“I think we may say we have made some progress,” said Parker.
“If only negatively,” added Peter.
“Exactly,” said Sir Impey turning on him with staggering abruptness. “Very negatively indeed. And, having seriously hampered the case for the defense, what are you going to do next?”
“That’s a nice thing to say,” cried Peter indignantly, “when we’ve cleared up such a lot of points for you!”
“I daresay,” said the barrister, “but they’re the sort of points which are much better left muffled up.”
“Damn it all, we want to get at the truth!”
“Do you!” said Sir Impey drily. “I don’t. I don’t care twopence about the truth. I want a case. It doesn’t matter to me who killed Cathcart, provided I can prove it wasn’t Denver. It’s really enough if I can throw reasonable doubt on its being Denver. Here’s a client comes to me with a story of a quarrel, a suspicious revolver, a refusal to produce evidence of his statements, and a totally inadequate and idiotic alibi. I arrange to obfuscate the jury with mysterious footprints, a discrepancy as to the time, a young woman with a secret, and a general vague suggestion of something between a burglary and a crime passionel. And here you come explaining the footprints, exculpating the unknown man, abolishing the discrepancies, clearing up the motives of the young woman, and most carefully throwing back suspicion to where it rested in the first place. What do you expect?”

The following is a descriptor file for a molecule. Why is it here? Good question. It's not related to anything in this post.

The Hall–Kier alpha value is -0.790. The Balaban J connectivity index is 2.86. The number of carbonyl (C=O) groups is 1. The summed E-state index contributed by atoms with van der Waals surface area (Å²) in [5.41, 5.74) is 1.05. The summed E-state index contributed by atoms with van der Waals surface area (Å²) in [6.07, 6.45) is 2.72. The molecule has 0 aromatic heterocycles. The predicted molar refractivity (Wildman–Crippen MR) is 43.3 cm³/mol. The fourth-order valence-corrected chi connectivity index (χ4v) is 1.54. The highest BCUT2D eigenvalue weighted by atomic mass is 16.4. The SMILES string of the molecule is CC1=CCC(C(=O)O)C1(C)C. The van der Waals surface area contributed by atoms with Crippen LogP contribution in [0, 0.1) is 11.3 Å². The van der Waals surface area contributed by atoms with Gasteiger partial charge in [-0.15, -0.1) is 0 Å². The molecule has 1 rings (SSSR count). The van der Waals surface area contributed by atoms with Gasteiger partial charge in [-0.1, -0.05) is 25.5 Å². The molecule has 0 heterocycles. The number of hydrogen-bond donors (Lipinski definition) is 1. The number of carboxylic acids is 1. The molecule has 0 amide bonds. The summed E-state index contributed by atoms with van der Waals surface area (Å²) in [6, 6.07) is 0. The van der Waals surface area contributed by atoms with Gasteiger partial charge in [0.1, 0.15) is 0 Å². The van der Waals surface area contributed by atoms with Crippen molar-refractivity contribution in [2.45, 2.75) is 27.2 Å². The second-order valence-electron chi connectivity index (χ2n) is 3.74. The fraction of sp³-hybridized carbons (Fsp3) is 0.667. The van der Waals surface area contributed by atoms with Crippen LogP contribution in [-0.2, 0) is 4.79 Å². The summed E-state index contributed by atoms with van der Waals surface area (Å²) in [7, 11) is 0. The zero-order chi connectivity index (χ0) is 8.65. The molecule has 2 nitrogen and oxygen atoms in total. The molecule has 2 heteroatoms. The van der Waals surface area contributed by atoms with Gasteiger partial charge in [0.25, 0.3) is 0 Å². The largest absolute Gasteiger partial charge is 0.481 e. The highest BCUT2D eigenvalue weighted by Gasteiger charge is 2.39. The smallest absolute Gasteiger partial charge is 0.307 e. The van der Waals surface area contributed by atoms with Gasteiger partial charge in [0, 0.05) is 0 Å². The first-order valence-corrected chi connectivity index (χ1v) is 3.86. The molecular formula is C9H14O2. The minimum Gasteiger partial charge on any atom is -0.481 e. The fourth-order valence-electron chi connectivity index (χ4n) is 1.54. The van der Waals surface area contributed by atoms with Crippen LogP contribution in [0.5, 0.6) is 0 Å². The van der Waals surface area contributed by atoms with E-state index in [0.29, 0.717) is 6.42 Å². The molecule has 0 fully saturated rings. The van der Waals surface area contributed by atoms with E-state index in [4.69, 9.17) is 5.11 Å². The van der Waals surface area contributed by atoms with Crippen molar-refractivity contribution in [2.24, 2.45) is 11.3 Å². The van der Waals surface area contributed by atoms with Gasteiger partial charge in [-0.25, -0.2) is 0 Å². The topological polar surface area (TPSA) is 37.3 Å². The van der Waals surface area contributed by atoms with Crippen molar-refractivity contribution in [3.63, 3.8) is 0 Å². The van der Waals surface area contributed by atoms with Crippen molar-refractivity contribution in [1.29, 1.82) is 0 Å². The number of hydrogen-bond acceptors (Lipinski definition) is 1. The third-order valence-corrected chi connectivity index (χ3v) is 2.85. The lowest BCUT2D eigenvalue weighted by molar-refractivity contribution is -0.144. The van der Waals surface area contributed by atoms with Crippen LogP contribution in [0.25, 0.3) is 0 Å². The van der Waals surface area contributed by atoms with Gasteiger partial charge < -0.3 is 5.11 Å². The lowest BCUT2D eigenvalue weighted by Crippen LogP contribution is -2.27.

“I’ve always said,” growled Peter, “that the professional advocate was the most immoral fellow on the face of the earth, and now I know for certain.”
— From Clouds of Witness, by Dorothy Sayers